Their studios are far from what we think or have seen… with scarcity of space, no AC, no fans and small windows refusing the daylight to enter, artisans keep working all day and night during this season. As for equipment and materials, they have clay, straw, ropes (made from coconut fiber), bamboo sticks and two hands – two skillful hands that can transform the shapeless mound of clay into a beautiful and awe inspiring idol of goddess Durga.
Hats off to those artists whose talent will never be recognized… who will never get the chance to bathe in the light of success and recognition.
As we made our way down the alley I was amazed to see half-done idols with a variety of size and features … large, small, medium; with traditional wide-eyed face revealing anger, or with a soft compassionate look more like a simple, native Bengali beauty; posing like warrior against the demons or blessing like mother.
We had only a few hours in hand with so much to see. We could only explore a part of the entire area in one hour. Since it was a working day we had pending jobs to do at the office. We set out from Kumartuli, reluctantly. Just as we were walking along the street we saw a tram approaching, much to our delight and we instantly got on it. Sitting inside the tram I felt nostalgic. It has been a long time since I last enjoyed a tram ride.
Trams are rare to see on the roads of Kolkata nowadays. The thought that Kolkata will be losing its heritage one day pains a lot. The metro has transformed a lot with a number of lavish shopping plazas, bustling multiplexes, flyovers and BMW, Skoda and Chevrolet plying the city roads.
Slowly the tram reached the terminal at Bagbazar. From there we caught the bus to Kalikapur, where our office is located. As the bus was passing through Shyambazar crossing I caught a glimpse of the statue of ‘Netaji’,
basking in the sun, amidst a number of enormous hoardings and signboards trying to cover up the skyline, the bamboo structures for pandals on the roadside, posters of political rallies and the same zeal and enthusiasm for the Pujas reminded me, ‘Kolkata ache Kolkatatei” (The spirit of Kolkata still remains the same)!
It was a lazy Saturday afternoon. The sun was little mute outside because of the thick white clouds that were crossing its path often throughout the day. The sky was pale blue. The towering palms in our neighbor’s backyard were swaying there heads in cool breeze. The pussy cat was dozing on the window shade. My eyes were getting heavy and I thought of having a siesta. I went into my room and was about to close the window that this ‘money plant’ caught my eyes. It was looking beautiful green in faded sunlight. And I couldn’t but tried some shots with my digi-cam.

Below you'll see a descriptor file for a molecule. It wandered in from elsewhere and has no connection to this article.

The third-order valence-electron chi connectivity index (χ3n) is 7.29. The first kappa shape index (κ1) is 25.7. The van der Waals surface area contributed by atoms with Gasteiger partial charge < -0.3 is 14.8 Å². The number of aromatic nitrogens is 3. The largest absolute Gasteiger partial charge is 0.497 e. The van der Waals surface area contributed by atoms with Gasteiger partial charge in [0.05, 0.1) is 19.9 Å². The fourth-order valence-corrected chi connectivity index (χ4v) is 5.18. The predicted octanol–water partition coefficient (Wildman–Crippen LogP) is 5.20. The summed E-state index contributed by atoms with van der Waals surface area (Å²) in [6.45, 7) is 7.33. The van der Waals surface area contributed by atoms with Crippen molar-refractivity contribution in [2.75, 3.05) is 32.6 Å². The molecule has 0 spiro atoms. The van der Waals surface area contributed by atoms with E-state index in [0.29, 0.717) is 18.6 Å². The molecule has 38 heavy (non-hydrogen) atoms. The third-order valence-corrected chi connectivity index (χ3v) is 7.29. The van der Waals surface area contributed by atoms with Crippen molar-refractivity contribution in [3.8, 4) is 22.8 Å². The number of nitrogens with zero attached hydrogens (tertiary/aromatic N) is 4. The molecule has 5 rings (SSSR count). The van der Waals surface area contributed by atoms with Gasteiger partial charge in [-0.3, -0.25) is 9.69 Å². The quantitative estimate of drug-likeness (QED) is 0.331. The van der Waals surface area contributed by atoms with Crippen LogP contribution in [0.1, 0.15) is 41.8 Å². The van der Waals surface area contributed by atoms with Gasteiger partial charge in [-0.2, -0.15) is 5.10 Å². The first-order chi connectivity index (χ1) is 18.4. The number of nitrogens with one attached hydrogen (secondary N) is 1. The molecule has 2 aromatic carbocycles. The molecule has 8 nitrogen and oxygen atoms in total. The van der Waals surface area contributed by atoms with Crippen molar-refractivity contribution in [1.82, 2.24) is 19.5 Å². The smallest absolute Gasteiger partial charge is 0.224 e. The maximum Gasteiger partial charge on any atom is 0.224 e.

The lush green color of the leaves delighted me and also reminded me of how fast our city, Kolkata is losing its plantation. Perhaps, in future we’ll only have these indoor plants to turn to for green.
Everyday on my way to office I watch them. They are lying dead. It’s truly sad. They didn’t harm anyone neither they did cause any problem to anybody. If they were alive they could give us pure air to fill our lungs. They could give us cool shelter to rest in the scorching sun. Yes… I am talking about those trees which are trees no more … just logs … lying here and there by the VIP Road – Kolkata’s once pride. I don’t know who to ‘thank’ for this – PWD (Roads) West Bengal or the Kolkata Municipal Corporation!
The flyover construction works by PWD end much before Shreebhumi-Golaghata area. So there was apparently no need to cut those trees that once graced the VIP Road (between Laketown and Golaghata, the stoppage right next to Ultadanga while you are heading towards Laketown). Just don’t understand how far this ‘tree felling spree’ in Kolkata will continue! And I wonder how the Forest Department can give nod to such irrational tree-cutting exercises!
Recently learnt from an online news portal about the “tree-felling drive” that is going on in Kolkata’s IT hub, Salt Lake Sector V (near Wipro). What is astonishing is that the government is busy in implementing High Court’s order for replacing old 2-stroke autos with 4-stroke LPG autos and banning vehicles that are more than 15 year old. On the other hand, the same government is utterly indifferent when it comes to protecting the greeneries in the city! Why this duplicity?
So far I have not seen any tree-planting project taken up by the local administration or any authority to compensate the loss of green once such construction works are over (check out the entire Dum Dum area and you’ll see). VIP Road is the biggest example. Take VIP-Laketown junction for instance. There were big trees in the triangular divider one of which felled in the storm Ayla and the Municipality did not bother to plant a single sapling there. They are busy in concreting the place and widening the road rather!